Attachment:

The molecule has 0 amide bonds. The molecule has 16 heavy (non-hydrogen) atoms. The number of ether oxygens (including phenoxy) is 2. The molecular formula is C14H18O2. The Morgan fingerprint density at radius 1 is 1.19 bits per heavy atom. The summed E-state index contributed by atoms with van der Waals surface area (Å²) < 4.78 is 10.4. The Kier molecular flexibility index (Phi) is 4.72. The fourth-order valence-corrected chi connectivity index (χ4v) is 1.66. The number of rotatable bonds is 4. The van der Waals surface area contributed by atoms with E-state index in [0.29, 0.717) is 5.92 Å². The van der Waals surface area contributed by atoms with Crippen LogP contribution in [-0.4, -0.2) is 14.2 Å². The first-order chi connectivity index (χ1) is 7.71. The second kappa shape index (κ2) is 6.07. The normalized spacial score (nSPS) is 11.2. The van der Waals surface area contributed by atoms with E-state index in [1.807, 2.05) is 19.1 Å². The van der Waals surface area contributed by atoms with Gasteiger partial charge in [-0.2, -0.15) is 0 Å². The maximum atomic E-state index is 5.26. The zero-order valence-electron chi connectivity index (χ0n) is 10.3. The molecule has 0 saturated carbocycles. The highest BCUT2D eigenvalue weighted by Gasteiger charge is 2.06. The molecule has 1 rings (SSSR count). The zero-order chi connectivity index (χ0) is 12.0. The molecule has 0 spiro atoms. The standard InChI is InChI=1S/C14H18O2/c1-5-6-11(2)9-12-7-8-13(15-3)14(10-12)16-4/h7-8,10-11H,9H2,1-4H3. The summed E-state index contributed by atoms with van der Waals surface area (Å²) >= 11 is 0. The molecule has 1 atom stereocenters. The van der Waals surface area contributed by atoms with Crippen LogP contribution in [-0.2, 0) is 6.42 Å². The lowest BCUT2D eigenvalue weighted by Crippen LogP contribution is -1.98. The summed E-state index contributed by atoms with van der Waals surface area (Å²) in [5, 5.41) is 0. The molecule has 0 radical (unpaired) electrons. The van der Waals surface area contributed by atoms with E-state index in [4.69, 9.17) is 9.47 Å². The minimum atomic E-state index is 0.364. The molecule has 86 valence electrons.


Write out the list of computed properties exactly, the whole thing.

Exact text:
The molecule has 0 amide bonds. The molecule has 16 heavy (non-hydrogen) atoms. The number of ether oxygens (including phenoxy) is 2. The molecular formula is C14H18O2. The Morgan fingerprint density at radius 1 is 1.19 bits per heavy atom. The summed E-state index contributed by atoms with van der Waals surface area (Å²) < 4.78 is 10.4. The Kier molecular flexibility index (Phi) is 4.72. The fourth-order valence-corrected chi connectivity index (χ4v) is 1.66. The number of rotatable bonds is 4. The van der Waals surface area contributed by atoms with E-state index in [0.29, 0.717) is 5.92 Å². The van der Waals surface area contributed by atoms with Crippen LogP contribution in [-0.4, -0.2) is 14.2 Å². The first-order chi connectivity index (χ1) is 7.71. The second kappa shape index (κ2) is 6.07. The normalized spacial score (nSPS) is 11.2. The van der Waals surface area contributed by atoms with E-state index in [1.807, 2.05) is 19.1 Å². The van der Waals surface area contributed by atoms with Gasteiger partial charge in [-0.2, -0.15) is 0 Å². The maximum atomic E-state index is 5.26. The zero-order valence-electron chi connectivity index (χ0n) is 10.3. The molecule has 0 saturated carbocycles. The highest BCUT2D eigenvalue weighted by Gasteiger charge is 2.06. The molecule has 1 rings (SSSR count). The zero-order chi connectivity index (χ0) is 12.0. The molecule has 0 spiro atoms. The standard InChI is InChI=1S/C14H18O2/c1-5-6-11(2)9-12-7-8-13(15-3)14(10-12)16-4/h7-8,10-11H,9H2,1-4H3. The summed E-state index contributed by atoms with van der Waals surface area (Å²) >= 11 is 0. The molecule has 1 atom stereocenters. The van der Waals surface area contributed by atoms with Crippen LogP contribution in [-0.2, 0) is 6.42 Å². The lowest BCUT2D eigenvalue weighted by Crippen LogP contribution is -1.98. The summed E-state index contributed by atoms with van der Waals surface area (Å²) in [5, 5.41) is 0. The molecule has 0 radical (unpaired) electrons. The van der Waals surface area contributed by atoms with E-state index in [4.69, 9.17) is 9.47 Å². The minimum atomic E-state index is 0.364. The molecule has 86 valence electrons.